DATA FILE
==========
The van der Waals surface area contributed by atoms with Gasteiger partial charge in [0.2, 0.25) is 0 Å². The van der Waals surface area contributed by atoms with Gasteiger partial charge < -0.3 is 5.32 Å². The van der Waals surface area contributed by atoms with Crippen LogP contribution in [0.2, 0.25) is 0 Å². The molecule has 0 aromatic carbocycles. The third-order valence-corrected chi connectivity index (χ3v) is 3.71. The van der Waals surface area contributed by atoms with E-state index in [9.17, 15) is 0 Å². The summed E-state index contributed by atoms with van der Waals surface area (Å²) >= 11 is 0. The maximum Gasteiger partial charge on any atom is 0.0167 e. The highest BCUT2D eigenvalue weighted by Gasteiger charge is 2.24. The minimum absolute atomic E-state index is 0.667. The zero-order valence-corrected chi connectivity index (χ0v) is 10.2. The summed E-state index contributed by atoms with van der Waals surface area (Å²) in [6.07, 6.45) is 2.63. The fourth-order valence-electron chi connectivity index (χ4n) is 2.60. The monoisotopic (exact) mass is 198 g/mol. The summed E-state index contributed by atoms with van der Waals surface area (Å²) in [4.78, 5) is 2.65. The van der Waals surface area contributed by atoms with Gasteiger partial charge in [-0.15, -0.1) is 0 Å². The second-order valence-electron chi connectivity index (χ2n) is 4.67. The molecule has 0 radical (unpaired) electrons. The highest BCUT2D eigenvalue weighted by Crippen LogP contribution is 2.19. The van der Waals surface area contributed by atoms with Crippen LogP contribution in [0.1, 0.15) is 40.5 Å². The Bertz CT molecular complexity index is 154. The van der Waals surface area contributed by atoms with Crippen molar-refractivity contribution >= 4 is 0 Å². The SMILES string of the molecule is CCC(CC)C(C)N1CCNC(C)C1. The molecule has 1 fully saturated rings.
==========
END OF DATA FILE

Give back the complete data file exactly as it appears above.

The van der Waals surface area contributed by atoms with Gasteiger partial charge in [0.2, 0.25) is 0 Å². The van der Waals surface area contributed by atoms with Gasteiger partial charge < -0.3 is 5.32 Å². The van der Waals surface area contributed by atoms with Crippen LogP contribution in [0.2, 0.25) is 0 Å². The molecule has 0 aromatic carbocycles. The third-order valence-corrected chi connectivity index (χ3v) is 3.71. The van der Waals surface area contributed by atoms with E-state index in [9.17, 15) is 0 Å². The summed E-state index contributed by atoms with van der Waals surface area (Å²) >= 11 is 0. The maximum Gasteiger partial charge on any atom is 0.0167 e. The highest BCUT2D eigenvalue weighted by Gasteiger charge is 2.24. The minimum absolute atomic E-state index is 0.667. The zero-order valence-corrected chi connectivity index (χ0v) is 10.2. The summed E-state index contributed by atoms with van der Waals surface area (Å²) in [6.07, 6.45) is 2.63. The fourth-order valence-electron chi connectivity index (χ4n) is 2.60. The monoisotopic (exact) mass is 198 g/mol. The summed E-state index contributed by atoms with van der Waals surface area (Å²) in [4.78, 5) is 2.65. The van der Waals surface area contributed by atoms with Gasteiger partial charge in [-0.15, -0.1) is 0 Å². The second-order valence-electron chi connectivity index (χ2n) is 4.67. The molecule has 0 radical (unpaired) electrons. The highest BCUT2D eigenvalue weighted by Crippen LogP contribution is 2.19. The van der Waals surface area contributed by atoms with Crippen LogP contribution in [0.1, 0.15) is 40.5 Å². The Bertz CT molecular complexity index is 154. The van der Waals surface area contributed by atoms with Crippen molar-refractivity contribution >= 4 is 0 Å². The SMILES string of the molecule is CCC(CC)C(C)N1CCNC(C)C1. The molecule has 1 fully saturated rings.